- Health data breaches continued to account for the most amount of data breaches for the first half of 2015, according to Gemalto’s Breach Level Index.
Specifically, health data breaches accounted for 21.1 percent of the total number of incidents, and a total of 187 breaches. The financial services industry had the next highest number of breaches with 143, accounting for 16.1 percent of the total. Government was the third highest sector, accounting for 15.8 percent of breaches with 140 incidents total.
"What we're continuing to see is a large ROI for hackers with sophisticated attacks that expose massive amounts of data records,” Gemalto VP and Chief Technology Officer Jason Hart said in a statement. “Cyber criminals are still getting away with big and very valuable data sets. For instance, the average healthcare data breach in the first half of 2015 netted more than 450,000 data records, which is an increase of 200 percent compared to the same time last year."
Healthcare also led the way in number of records breached by industry with 84.4 million records or 34 percent of the total. The second highest industry was government, accounting for 31.4 percent of the total with 77.2 million records lost.
“This represents a dramatic shift from the past few years when both healthcare and government had relatively small numbers of records involved in data breaches,” the report stated. “For example, in the second half of 2014, healthcare accounted for only 5.2 percent of stolen records and government accounted for only 2.8 percent.”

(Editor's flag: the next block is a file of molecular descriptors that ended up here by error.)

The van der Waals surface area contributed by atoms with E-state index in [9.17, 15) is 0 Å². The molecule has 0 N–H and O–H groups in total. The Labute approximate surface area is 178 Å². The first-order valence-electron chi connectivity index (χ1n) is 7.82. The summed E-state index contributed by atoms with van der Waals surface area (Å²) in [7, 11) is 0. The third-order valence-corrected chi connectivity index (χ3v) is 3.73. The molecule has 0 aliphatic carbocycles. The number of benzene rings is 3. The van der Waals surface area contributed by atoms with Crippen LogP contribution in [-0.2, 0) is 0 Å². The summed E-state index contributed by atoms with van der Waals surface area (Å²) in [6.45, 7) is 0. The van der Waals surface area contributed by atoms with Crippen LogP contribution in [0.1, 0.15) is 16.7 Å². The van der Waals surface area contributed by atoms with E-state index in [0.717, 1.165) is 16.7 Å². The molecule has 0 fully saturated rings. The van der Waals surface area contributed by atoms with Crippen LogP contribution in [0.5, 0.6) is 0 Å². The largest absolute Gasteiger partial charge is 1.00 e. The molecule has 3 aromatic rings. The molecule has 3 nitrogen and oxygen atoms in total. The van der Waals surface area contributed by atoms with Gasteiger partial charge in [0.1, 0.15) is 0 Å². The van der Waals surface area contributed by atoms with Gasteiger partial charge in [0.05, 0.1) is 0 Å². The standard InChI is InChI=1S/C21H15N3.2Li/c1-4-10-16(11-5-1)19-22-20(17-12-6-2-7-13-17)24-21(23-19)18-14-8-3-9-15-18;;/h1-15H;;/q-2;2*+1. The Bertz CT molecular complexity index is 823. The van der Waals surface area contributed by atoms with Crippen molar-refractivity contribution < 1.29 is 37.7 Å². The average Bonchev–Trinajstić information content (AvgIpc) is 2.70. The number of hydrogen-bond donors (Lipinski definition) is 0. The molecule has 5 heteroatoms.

While healthcare has typically led in the number of breach incidents by industry over time, it did see a decrease in incidents between H1 2014 and H1 2015, dropping from 236 incidents to 186. The financial services industry on the other hand has continued to increase over time, rising from 85 incidents in H1 2014 to 125 incidents in H2 2014 and reaching 143 incidents in the most recent report.
“Security is consuming a larger share of total IT spending, but security effectiveness against the data-breach epidemic is not improving at all,” the report explained. “Enterprises are not investing in security based on reality as it is; they’re investing in security based on reality as it was: a bygone era where hackers were glory-seeking vandals, sensitive data was centralized, and the edge of the enterprise was a desktop PC in a known location.”
The report also showed that identity theft was the leading type of data breach for the first half of 2015, accounting for 53.2 percent of attacks and 74.9 percent of compromised data records. Moreover, five of the top 10 breaches in that time period were identity theft breaches. Financial access to data was the second most common type of data breach for the first half of 2015, with 197 breaches and approximately 22 percent of the total number of incidents.
It is important for companies to control the access and authentication of users, according to the report’s authors. Encrypting all sensitive data - both at-rest and in-motion - is also essential, as well as securely storing and managing all encryption keys.
“By implementing each of these three steps into your IT infrastructure, companies can effectively prepare for a breach and avoid falling victim to one,” according to the report.
Editorial note: Photo credits to Gemalto